- Title: Nebi Samuel 001
The Tomb of Samuel is the traditional burial site of the biblical Hebrew and Islamic prophet Samuel, atop a steep hill at an elevation of 908 meters above sea level. It is situated in the Palestinian village of Nabi Samwil in the West Bank, 1.3 kilometers north of the Jerusalem neighborhood of Ramot. On the site is a building containing a mosque built in the 18th century that was formerly a church. The tomb itself is located in an underground chamber where a small synagogue is located. The Israeli Ministry of Tourism website states "Over time practically every ancient Jewish traveler mentioned the place and its synagogue."
Yitzhak Magen conducted archaeological excavations from 1992–2003. On the southeastern slope is a 4-acre (16,000 m2) urban settlement dating back to the 8th-7th centuries BCE, and remnants that Magen believed to be the Mizpah in Benjamin of the Book of Samuel. By contrast, Jeffrey Zorn concluded that there are no remains at the site, from the period in which the Samuel narratives are set, and it could therefore not be Mizpah.
A large monastery was built by the Byzantines, of which little remains. There is no clear evidence that the place was considered the Tomb of Samuel, or indeed a place of religious significance, before Byzantine times. Magen argues that the builders of the monastery did not believe they were building over the tomb of Samuel, instead regarding their construction only as a memorial. The fifth century writer Jerome, for example, argues that Samuel's remains were moved to Chalcedon, on the orders of Emperor Arcadius; this would be a century before the Byzantine monastery was built.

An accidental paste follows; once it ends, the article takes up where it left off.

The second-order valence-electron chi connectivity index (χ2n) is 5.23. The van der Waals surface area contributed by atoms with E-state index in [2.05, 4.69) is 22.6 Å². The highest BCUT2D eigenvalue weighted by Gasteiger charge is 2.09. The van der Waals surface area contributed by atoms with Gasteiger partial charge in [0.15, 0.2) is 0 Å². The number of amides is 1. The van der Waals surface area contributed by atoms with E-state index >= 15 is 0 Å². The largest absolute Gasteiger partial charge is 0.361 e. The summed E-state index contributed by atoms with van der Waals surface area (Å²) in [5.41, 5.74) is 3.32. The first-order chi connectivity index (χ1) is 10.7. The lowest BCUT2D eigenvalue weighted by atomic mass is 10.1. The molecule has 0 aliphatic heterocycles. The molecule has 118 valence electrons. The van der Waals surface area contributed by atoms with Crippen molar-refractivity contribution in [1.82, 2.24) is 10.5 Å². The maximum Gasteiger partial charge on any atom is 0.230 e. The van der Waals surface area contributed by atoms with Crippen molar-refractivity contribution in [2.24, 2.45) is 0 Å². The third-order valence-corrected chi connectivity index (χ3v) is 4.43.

A sixth-century Christian author identified the site as Samuel's burial place. According to the Bible, however, the prophet is buried at his hometown, Ramah, to the east of the hill which is located near Geba. The 12th-century Jewish traveler Benjamin of Tudela visited the site when he traveled the land in 1173, writing that the Crusaders had found the bones of Samuel in a Jewish cemetery in Ramla on the coastal plain and reburied here, overlooking the Holy City. He wrote that a church dedicated to St. Samuel of Shiloh had been built on the hill. This may refer to the abbey church of St. Samuel built by Premonstratensian canons and inhabited from 1141 to 1244.
Raymond of Aguilers, who wrote a chronicle of the First Crusade (1096–1099), relates that on the morning of June 7, 1099, the Crusaders reached the summit of Nebi Samuel, and when they saw the city of Jerusalem, which they had not yet seen, they fell to the ground and wept in joy; the Crusaders named the place "Mount of Joy" (Latin Mons Gaudi, French Mont de Joie), for this reason. The Crusaders built a fortress on the spot, which was razed by the Mamelukes.
Some identify the location with the Biblical temple of Gibeon, though consensus among experts places it at the village of al Jib.
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- Keywords: Samuel, Nebi
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